With an outrageous concoction made up of part ‘Men in Black,’ part ‘Beetlejuice,’ the entirety of the Bill & Ted franchise, and filtered through an intense Dali lens, “John Dies at the End” is tongue-in-cheek Sci-Fi silliness that bumps up the baddies and body count quickly, while never taking itself too seriously.
And while most of its make-up is indeed wrapped in lightly toasted takes set to full bake, the sheer imaginative prowess set forth by Coscarelli’s – the man who brought us both ‘Phantasm’ and ‘Bubba Ho-Tep’ – adaptation of author David Wong’s brain altering book by the same title is both inescapable and highly addictive. Hallucinations have always been fickle beasts when it comes to filmmakers setting out to harness its effects, ending in either a cartoony conveyance that can never be taken seriously, or done in such a way as to totally perplex its audience. And because John relies so heavily on these skewed view sequences the film could have easily slipped into ham-fisted humor. But Coscarelli strikes a nice balance between the two, infusing the fright with just enough funny to get the intention across, without going full farce. Williamson and Mayes offer a great duo in John and David, and Paul Giamatti is, as always, unflappable as Arnie Blondestone, a role that was seemingly tailor made for Giamatti and his intense yet fidgety style. And though John’s message may ultimately fail to translate to those of the conventional comedy collective, dark, disturbing and demon-filled comedy junkies should start assembling those shrines now. The extras menu is fully immersive and just as interesting, with a great full feature commentary shared between Coscarelli, producer Brad Baruh and central dudes Williamson and Mayes, though Giamatti is woefully, yet understandably, absent. Giamatti does however lend his opinion and insights to Fangoria magazine in an included interview feature, with looks into his love of the horror genre in general, as well as his specific interest in doing this particular film. The features go on to showcase the making of and special effects for the film, provides a few looks into the film’s casting process and supplies a few deleted scenes. So with both shock and schlock themes and a whole mess of demons, most notably one made from a conjuring of deli meat, “John Dies at the End” is without a doubt the least impactful information of the film.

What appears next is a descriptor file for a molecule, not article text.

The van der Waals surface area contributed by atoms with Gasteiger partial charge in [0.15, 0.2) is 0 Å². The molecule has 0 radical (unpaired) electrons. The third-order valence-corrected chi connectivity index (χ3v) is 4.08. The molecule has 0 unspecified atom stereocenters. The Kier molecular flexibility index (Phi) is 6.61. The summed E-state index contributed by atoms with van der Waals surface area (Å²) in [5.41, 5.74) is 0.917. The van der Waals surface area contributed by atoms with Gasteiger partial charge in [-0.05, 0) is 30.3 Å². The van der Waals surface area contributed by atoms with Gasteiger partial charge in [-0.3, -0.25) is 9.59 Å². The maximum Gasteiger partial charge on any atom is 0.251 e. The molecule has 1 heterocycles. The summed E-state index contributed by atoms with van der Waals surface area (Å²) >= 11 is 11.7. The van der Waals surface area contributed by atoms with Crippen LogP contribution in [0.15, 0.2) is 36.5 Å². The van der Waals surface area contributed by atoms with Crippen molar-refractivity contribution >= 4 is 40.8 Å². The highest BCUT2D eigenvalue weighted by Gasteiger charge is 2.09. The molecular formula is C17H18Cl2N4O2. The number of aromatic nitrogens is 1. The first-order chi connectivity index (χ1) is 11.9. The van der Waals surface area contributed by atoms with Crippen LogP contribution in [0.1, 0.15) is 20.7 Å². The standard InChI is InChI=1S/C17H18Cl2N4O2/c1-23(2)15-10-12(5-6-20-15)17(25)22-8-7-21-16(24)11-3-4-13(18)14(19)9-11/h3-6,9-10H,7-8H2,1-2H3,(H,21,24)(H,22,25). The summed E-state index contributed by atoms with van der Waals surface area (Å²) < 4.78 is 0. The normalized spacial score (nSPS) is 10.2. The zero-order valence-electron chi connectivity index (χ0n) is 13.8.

Studio Synopsis: In “John Dies at the End,” it’s all about the Soy Sauce, a drug that promises an out-of-body experience with each hit. Users drift across time and dimensions. But some who come back are no longer human. Suddenly a silent otherworldly invasion is underway, and mankind needs a hero. What it gets instead is John (Rob Mayes) and David (Chase Williamson), a pair of college dropouts who can barely hold down jobs. Can these two stop the oncoming horror in time to save humanity? No. No, they can’t.
Studio: Magnet Films
Running Time: 99 minutes
Number of Disks: 1
- Deleted Scenes
- Getting Sauced: The Making of John Dies At The End
- Creature Corps: The Effects of Soy Sauce
- Casting Sessions
- Fangoria Interview with Paul Giamatti
- Commentary with Writer/Director Don Coscarelli, Producer Brad Baruh, Chase Williamson and Rob Mayes
Central Cast: Chase Williamson | Rob Mayes | Paul Giamatti | Clancy Brown | Glynn Turman
Director: Don Coscarelli
Central Writers: Don Coscarelli | David Wong
Theatrical Release: January 25, 2013
Blu-Ray/DVD Release: April 2, 2013
Genre: Comedy | Fantasy | Horror
Supporting Cast and more Writers found HERE